I sat at my desk, staring at my computer screen last week with my family’s upcoming semester laid out before me on a calendar - a collection of dots with different colors representing each member of my family.
The calendar included appointments, schedules of after-school events and activities, dates, times - everything except who is picking up and dropping off the kids at school. The details are normally ones that I keep in my head or scrawl on my desktop calendar that I look at every work day. But in an attempt to communicate better with my husband and loop him in more on what is going on with the kids - rather than assuming he can just read my mind with all of the bajillion things that are going on from month-to-month - I signed up for an organizing app that allows us to collaborate on the kids’ schedules, along with to-do lists and grocery lists.
But as I sat in front of the computer screen, looking at all the pink, purple and blue dots representing our three kids and all their activities - I had to wonder, how did we get here?
I remember not so long ago, promising myself that we would not be one of those families who chauffeur their kids from one activity to the next. It was only a few years ago that I swore we would not be one of those families who played several sports at a time or spent multiple hours every weekend at the ball field. I’d let my kids choose an interest, and we’d sign up for soccer or softball or ballet. But we weren’t going to over-commit, I said.
And then life with three kids happened. As our kids have gotten older - they are 4, 8 and 10 now - they have gotten more involved. “Just” being involved in soccer turned into soccer and Cub Scouts, or scouts and basketball, or soccer, scouts and oh by the way, now we are doing theater, too.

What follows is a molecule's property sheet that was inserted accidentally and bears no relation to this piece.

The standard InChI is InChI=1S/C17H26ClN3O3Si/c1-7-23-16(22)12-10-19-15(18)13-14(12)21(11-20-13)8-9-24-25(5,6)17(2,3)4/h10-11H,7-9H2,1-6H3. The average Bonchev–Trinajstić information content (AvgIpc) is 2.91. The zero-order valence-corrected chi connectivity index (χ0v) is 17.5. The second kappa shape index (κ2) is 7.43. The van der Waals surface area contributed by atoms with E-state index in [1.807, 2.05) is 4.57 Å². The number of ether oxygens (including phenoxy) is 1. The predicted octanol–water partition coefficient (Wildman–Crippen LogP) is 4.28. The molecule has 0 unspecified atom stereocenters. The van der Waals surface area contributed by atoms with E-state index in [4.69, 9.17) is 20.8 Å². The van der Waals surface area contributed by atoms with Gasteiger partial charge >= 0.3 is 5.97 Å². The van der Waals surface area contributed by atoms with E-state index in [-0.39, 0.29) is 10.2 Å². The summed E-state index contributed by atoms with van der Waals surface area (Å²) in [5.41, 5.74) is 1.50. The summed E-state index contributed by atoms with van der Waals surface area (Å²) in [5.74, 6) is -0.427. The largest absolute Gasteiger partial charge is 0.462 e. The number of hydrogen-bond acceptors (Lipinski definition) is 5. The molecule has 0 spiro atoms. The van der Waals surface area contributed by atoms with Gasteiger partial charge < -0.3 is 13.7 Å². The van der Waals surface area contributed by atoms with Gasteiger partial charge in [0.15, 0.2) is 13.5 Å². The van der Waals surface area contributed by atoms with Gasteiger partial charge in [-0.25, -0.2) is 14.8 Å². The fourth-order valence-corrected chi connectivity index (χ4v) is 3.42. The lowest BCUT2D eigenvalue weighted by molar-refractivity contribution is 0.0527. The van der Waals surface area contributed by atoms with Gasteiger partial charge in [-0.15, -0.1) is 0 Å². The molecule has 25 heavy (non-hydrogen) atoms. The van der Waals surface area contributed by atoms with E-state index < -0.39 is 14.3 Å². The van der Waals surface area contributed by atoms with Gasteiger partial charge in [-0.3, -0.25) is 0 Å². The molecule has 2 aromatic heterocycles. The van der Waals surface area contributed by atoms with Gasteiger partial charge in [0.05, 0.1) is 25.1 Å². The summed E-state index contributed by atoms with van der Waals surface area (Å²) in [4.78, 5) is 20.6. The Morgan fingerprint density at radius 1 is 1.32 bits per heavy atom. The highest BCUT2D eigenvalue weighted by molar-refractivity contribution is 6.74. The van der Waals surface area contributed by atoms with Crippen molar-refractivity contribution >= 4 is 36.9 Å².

It’s hard to say no as a parent, because you want your kids to be well-rounded. You want your kids to have as many experiences as possible. But you also want to prevent burn-out at a young age, too. And you don’t want to become burned-out parents, either.
Sure, we hire babysitters who are a godsend when it comes to getting the kids to after-school soccer practice, which would otherwise be impossible with our work schedules. But there are so many other activities that occur later in the evening now.
While our 4-year-old only has ballet once a week, plenty enough of an extracurricular for her at this age, her older sister, in fifth grade, has activities five days a week. Some of our fifth-grader’s activities last from 3:30–8:30 p.m. with only a short break for dinner in between.
Luckily, so far we still have been able to make dinnertime a priority. We eat together most nights, even though our meals may be simple and aren’t always home-cooked. But last week, as our oldest daughter didn’t get home until after her normal bedtime, my husband asked, “How is she going to keep up with schoolwork like this?”
The key, I think, is going to be organization and routine. And thus the calendar. This may be the semester that breaks us, when we finally decide to cut back the activities. Or maybe all this planning will pay off. The only way we’ll know for sure is to try it out.
Here are some de-stressing tips for kids and for parents with busy schedules from strong4life.com:
1. Keep meal times positive. Serve a healthy meal with no electronic distractions at mealtimes, and talk to your kids. It will help children feel better and feel more connected to their families.
2. Regardless of a busy schedule, make sure kids are staying physically active, at least 60 minutes a day, whether at home or at school.
3. Make sure your child is getting enough sleep. A child age 6-12 years old should get 9 to 12 hours of sleep, and a 13-18 year old should get 8 to 10 hours of sleep a day.
4. Regular routine is key. Routines help kids feel secure and in control, including regular meal times and bedtimes.
Lydia Seabol Avant writes The Mom Stop for The Tuscaloosa News in Tuscaloosa, Alabama. Reach her at email@example.com.